Six days in the Pryenees, building houses from straw, earth, sand and flour

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I think Matthew and I were both a bit shell-shocked for our first twenty-four hours or so in the Pyrenees. After being spoilt rotten at ECOlonie, and it being far better than we ever thought it would or could be, I think our expectations were a little high for this place. We’ve settled into things a bit now, though are still missing ECOlonie a hell of a lot – the food, the people, the showers…

BUT things are pretty good here really. Pierlo, Sandrine and their children Marion and Jule have been here for around seven years and have been building their house for around four. They “live in the workplace” of their, full of potential beauty, unfinished straw-bale house as they work on the upstairs first and then plan to move downstairs to do the living area, kitchen and bathroom. There’s a temporary kitchen area at the moment, which also includes a temporary shower behind a curtain which doesn’t have a shower head – instead you heat up water on the hob in a big saucepan and take in a smaller saucepan to tip over you. Matthew and I exchanged a definite ‘look’ when we were told this, but in reality it was really absolutely fine. I had my first shower on Tuesday night (I got into the habit of just two showers a week at ECOlonie and I think my hair, and my skin are really appreciating it) and actually quite enjoyed it. I was also skeptical that I would only need one big saucepan of water, but sure enough, it was plenty… which sure makes me think about how many saucepans worth of water I must get through with a conventional shower. Anyway, the shower situation is just a temporary solution because they need to acquire a few more bits and bobs – including building the tank to hold the rainwater in specifically for the shower and connecting it to solar panels – and it’s not a high priority at the moment. In fact, now that the house is done enough to live in, it’s not the priority at all. As Pierlo said “We have a house, but it is important to eat, so the garden is the priority.” So, usually just one person helps Sandrine in the garden each day, but as she follows the lunar calendar to determine when she does certain things in the garden (I’m not entirely sure how this works because the explanation got very lost in translation…) it meant that we were all in the garden on Monday because Monday was a particularly good day to plant ‘fruit vegetables’ (fruit & veg that grow above soil… so including things like peppers & courgettes) according to the lunar system that Sandrine is following. Likewise, Wednesday was a particularly good day to plant root vegetables so Matthew, Pierlo and I spent the first part of Tuesday morning builing a makeshift box out of old pallets, nails and string, in preparation for Sandrine to plant potatoes on Wednesday.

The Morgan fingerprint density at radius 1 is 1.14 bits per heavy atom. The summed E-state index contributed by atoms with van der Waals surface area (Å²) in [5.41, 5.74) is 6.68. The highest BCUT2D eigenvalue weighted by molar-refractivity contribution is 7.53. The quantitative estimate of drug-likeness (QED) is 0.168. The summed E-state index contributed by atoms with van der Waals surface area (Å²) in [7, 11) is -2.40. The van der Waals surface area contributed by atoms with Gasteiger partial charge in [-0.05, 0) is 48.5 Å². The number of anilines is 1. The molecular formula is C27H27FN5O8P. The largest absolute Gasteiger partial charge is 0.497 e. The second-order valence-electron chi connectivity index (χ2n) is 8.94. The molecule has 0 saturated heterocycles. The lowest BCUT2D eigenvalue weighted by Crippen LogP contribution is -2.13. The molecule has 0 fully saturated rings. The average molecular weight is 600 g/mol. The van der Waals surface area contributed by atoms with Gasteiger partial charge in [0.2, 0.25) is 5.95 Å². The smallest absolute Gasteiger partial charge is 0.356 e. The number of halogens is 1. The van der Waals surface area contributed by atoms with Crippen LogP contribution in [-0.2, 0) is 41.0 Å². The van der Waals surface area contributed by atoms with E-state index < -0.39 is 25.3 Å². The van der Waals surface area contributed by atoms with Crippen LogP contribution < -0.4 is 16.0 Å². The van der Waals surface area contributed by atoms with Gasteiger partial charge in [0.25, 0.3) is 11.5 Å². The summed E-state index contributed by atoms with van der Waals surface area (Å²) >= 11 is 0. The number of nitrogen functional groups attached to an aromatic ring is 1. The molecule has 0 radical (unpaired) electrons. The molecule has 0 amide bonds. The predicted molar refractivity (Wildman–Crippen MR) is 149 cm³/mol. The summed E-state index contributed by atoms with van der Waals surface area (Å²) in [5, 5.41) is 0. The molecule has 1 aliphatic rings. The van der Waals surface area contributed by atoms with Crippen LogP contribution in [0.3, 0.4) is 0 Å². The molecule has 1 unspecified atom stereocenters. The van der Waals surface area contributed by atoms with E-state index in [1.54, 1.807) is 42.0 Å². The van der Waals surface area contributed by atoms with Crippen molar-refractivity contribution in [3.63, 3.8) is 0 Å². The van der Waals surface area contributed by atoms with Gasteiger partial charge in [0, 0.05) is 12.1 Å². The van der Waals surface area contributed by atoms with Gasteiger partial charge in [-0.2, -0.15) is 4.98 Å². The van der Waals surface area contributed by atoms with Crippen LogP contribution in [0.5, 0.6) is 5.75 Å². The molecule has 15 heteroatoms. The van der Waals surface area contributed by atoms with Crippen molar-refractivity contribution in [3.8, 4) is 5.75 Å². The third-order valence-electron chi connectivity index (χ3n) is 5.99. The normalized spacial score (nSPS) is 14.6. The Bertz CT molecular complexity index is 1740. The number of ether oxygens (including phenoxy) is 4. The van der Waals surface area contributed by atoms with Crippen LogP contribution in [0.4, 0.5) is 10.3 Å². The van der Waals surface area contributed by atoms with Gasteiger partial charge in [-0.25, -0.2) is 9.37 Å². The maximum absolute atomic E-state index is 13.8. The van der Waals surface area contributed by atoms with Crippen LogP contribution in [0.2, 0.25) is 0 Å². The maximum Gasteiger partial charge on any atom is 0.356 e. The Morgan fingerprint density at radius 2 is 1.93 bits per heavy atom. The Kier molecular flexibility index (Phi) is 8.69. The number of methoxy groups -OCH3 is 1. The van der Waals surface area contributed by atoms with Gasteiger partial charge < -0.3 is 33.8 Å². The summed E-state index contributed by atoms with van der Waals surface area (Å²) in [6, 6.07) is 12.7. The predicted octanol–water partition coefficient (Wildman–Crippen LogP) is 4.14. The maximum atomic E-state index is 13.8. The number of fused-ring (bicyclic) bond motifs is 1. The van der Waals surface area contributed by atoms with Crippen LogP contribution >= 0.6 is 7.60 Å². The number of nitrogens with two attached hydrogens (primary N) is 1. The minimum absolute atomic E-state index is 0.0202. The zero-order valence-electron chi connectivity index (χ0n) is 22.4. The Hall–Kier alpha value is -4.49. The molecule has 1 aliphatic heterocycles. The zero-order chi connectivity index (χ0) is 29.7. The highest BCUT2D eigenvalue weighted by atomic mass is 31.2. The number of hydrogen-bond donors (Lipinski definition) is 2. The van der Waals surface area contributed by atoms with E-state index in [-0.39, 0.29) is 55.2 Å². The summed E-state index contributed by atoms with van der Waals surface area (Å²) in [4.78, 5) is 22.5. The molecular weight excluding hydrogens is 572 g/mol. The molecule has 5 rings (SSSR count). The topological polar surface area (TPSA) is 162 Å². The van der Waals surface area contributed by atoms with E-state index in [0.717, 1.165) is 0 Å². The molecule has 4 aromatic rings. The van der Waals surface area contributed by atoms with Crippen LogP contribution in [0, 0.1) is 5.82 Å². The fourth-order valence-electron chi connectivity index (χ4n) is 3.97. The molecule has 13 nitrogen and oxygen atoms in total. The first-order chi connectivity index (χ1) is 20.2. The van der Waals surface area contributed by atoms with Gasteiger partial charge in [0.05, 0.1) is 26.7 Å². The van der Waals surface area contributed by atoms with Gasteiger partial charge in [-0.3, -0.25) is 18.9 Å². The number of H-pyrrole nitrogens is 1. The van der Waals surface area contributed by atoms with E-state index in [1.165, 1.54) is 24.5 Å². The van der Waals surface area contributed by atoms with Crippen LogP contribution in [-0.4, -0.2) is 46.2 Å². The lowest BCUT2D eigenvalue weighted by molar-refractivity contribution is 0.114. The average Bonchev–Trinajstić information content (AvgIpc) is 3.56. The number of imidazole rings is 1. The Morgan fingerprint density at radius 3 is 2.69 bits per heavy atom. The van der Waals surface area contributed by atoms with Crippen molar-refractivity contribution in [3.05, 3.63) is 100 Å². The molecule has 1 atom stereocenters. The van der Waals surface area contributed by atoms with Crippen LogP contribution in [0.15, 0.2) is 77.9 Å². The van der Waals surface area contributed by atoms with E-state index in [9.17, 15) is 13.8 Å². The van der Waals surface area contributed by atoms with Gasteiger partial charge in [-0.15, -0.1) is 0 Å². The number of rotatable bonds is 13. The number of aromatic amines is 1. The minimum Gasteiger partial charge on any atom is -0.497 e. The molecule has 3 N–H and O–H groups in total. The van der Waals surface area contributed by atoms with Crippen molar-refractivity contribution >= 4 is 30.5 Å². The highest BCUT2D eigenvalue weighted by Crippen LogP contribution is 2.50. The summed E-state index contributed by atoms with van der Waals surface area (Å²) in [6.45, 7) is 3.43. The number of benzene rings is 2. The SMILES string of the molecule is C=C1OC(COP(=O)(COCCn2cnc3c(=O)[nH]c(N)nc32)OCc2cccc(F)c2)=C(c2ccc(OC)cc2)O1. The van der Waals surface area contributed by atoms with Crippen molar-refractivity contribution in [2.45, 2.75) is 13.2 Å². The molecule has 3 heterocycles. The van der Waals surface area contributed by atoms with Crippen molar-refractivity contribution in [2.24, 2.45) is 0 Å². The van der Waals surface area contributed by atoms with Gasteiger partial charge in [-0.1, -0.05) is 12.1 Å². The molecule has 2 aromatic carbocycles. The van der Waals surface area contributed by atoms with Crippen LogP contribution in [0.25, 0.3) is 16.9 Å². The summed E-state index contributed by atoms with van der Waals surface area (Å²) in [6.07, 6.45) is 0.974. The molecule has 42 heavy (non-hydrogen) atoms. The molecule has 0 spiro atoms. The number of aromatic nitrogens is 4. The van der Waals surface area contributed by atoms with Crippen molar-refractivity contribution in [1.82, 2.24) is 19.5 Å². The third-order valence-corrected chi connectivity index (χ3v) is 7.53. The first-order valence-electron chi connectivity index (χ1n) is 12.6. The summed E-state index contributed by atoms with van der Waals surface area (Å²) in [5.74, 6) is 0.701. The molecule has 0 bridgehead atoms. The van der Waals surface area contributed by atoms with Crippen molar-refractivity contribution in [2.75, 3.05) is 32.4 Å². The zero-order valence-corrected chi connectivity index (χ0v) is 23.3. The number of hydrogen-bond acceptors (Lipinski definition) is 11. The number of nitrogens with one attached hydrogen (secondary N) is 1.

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Pierlo and Sandrine have a brilliant sharing-the-workload-and-resources agreement with a lady that lives nearby called Dominique. Her and her family are also building a straw-bale house (and temporarily living in a beautiful yurt whilst the house is being built) and they both get regular WWOOFers and HelpXers to come and help them. The two families share the working week between them. So this week on Monday and Tuesday we stayed at Pierlos and Dominique and her current WWOOFer Olivier came to help with the work, and then Wednesday – Friday we spent at Dominique’s and the next week it will swap over. This makes things doubley interesting because we get to see the two different organic gardens that are managed similarly but with slight differences and growing some different things… and we also get to work on both houses. Pierlo’s house is pretty much finished on the exterior (as far as I can gather) and we’re mainly working on the interior… whereas, Dominique’s house still has many exterior walls to finish.